It used to be limited to just your cellphone provider, the SA government and its various branches and bureaucracies, any foreign government, any other organisation with sufficient motivation and resources, or anybody with the skills to find and bribe a couple of easily-bribed network provider employees. But as of this week, anyone with a couple of grand for equipment and two hours to spare can listen in on your cellphone calls.
If you thought your cellphone conversations were secure before, then you were, well, a damn fool. But at least your retired neighbour couldn’t listen in on your calls for casual amusement, and your business rivals would have had to hire a crooked private investigator (and wait a couple of days) to get that kind of intelligence. Now, however, they’ll just need some off-the-shelf hardware and the ability to use a search engine.
Or so we hear. Note that actually doing so would be illegal in South Africa and that we would never, ever, engage in such activity. Nor would we encourage you to do so. Cross our hearts.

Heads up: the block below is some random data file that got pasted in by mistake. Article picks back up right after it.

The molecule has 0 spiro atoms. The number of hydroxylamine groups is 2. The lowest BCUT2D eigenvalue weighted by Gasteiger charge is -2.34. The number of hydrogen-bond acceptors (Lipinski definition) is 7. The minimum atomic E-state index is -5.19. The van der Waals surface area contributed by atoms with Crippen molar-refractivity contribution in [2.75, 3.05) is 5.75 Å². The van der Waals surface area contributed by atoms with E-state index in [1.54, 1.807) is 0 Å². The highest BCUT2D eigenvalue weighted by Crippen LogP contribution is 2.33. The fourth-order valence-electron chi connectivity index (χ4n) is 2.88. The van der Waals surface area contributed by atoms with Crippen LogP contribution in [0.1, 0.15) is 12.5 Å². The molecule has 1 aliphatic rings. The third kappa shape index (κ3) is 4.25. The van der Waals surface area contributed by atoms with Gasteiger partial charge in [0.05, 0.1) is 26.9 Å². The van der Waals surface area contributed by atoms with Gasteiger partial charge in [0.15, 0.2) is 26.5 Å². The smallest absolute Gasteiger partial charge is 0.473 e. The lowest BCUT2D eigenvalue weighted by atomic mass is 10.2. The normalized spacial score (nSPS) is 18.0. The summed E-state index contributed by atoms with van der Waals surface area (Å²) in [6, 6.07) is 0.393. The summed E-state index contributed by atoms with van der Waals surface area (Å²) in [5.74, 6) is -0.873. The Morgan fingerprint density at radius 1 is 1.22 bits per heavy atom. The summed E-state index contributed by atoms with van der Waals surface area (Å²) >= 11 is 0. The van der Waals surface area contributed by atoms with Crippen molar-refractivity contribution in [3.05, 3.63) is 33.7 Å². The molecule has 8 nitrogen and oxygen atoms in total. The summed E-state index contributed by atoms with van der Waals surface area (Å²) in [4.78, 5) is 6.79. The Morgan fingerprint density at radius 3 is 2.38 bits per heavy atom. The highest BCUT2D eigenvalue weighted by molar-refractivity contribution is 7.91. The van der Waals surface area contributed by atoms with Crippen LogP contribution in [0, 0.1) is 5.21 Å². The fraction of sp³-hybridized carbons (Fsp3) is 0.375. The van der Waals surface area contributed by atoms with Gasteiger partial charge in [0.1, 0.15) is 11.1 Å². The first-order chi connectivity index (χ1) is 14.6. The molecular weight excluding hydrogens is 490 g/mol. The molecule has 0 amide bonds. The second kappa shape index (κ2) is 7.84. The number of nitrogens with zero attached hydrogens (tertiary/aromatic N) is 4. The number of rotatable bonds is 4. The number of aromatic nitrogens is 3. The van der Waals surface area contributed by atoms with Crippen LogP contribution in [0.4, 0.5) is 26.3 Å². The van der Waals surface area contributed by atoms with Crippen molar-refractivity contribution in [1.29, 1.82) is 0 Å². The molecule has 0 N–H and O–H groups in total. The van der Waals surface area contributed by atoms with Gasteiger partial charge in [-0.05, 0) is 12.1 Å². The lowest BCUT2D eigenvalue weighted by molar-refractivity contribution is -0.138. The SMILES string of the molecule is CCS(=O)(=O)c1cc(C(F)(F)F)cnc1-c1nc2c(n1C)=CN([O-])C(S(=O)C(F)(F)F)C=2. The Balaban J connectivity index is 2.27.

The encryption standard used in normal GSM operation, A5/1, has been known to be vulnerable for many years, but those who cracked it kept their methods to themselves. This week the Chaos Computer Club, a German group with a history of neat hacks, published a solution, and a couple of hours later it was all over the interweb.
To use it will require a laptop or two, proximity to the cellphone you want to tap (a couple of hundred meters will be close enough), a couple of GSM modems to which you have low-level access, and a modicum of technical ability. Or the ability to find and follow detailed instructions.
The GSM Association, which is responsible for the encryption standard, says the hack is illegal (which is true, in some countries), that it is technically infeasible (which is downright false) and that phone calls are protected because there are so very many of them going on at any one time that picking out the right one is like finding a needle in a haystack. That last argument is by far the best, but is (a) cold comfort when you’re supposed to have proper protection and (b) not an obstacle that is particularly hard to overcome.
A5/1 is two decades old, which is why a more secure alternative, A5/3, was finalised two years ago. It is far more robust and has no currently known vulnerabilities. It is also in use by virtually nobody anywhere in the world, because network operators haven’t been willing to spend the money required for its implementation.
Our advice: go back to the landlines when the call really matters. At least only the government (and its various arms), Telkom and its employees and anybody who can lever open the local exchange box down the street and clip on a couple of wires can listen to those.
By Phillip de Wet
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